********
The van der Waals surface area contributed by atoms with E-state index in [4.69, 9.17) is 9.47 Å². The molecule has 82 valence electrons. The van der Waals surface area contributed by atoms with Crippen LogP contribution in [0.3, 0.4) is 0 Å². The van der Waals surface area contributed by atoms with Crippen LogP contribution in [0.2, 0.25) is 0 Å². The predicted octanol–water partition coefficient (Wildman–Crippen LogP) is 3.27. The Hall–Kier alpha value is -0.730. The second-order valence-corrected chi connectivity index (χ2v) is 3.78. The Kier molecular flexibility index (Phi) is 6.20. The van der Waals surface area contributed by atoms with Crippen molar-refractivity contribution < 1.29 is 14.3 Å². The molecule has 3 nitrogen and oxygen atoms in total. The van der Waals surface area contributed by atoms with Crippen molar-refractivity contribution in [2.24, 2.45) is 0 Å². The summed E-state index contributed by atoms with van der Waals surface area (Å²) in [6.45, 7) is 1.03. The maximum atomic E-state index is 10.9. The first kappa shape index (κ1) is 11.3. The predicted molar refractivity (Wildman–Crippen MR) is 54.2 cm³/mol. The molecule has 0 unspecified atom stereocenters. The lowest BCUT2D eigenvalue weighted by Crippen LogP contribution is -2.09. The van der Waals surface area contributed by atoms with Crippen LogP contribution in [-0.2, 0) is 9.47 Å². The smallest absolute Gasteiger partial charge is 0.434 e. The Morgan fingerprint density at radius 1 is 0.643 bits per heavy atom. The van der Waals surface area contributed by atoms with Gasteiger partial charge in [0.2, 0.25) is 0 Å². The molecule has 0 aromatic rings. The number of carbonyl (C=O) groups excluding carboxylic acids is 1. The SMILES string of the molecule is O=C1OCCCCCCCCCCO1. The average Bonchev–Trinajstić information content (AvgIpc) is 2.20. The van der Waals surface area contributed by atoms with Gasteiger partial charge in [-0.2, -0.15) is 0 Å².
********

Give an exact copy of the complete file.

The van der Waals surface area contributed by atoms with E-state index in [4.69, 9.17) is 9.47 Å². The molecule has 82 valence electrons. The van der Waals surface area contributed by atoms with Crippen LogP contribution in [0.3, 0.4) is 0 Å². The van der Waals surface area contributed by atoms with Crippen LogP contribution in [0.2, 0.25) is 0 Å². The predicted octanol–water partition coefficient (Wildman–Crippen LogP) is 3.27. The Hall–Kier alpha value is -0.730. The second-order valence-corrected chi connectivity index (χ2v) is 3.78. The Kier molecular flexibility index (Phi) is 6.20. The van der Waals surface area contributed by atoms with Crippen molar-refractivity contribution < 1.29 is 14.3 Å². The molecule has 3 nitrogen and oxygen atoms in total. The van der Waals surface area contributed by atoms with Crippen molar-refractivity contribution in [2.24, 2.45) is 0 Å². The summed E-state index contributed by atoms with van der Waals surface area (Å²) in [6.45, 7) is 1.03. The maximum atomic E-state index is 10.9. The first kappa shape index (κ1) is 11.3. The predicted molar refractivity (Wildman–Crippen MR) is 54.2 cm³/mol. The molecule has 0 unspecified atom stereocenters. The lowest BCUT2D eigenvalue weighted by Crippen LogP contribution is -2.09. The van der Waals surface area contributed by atoms with Crippen LogP contribution in [-0.2, 0) is 9.47 Å². The smallest absolute Gasteiger partial charge is 0.434 e. The Morgan fingerprint density at radius 1 is 0.643 bits per heavy atom. The van der Waals surface area contributed by atoms with Gasteiger partial charge in [0.2, 0.25) is 0 Å². The molecule has 0 aromatic rings. The number of carbonyl (C=O) groups excluding carboxylic acids is 1. The SMILES string of the molecule is O=C1OCCCCCCCCCCO1. The average Bonchev–Trinajstić information content (AvgIpc) is 2.20. The van der Waals surface area contributed by atoms with Gasteiger partial charge in [-0.2, -0.15) is 0 Å².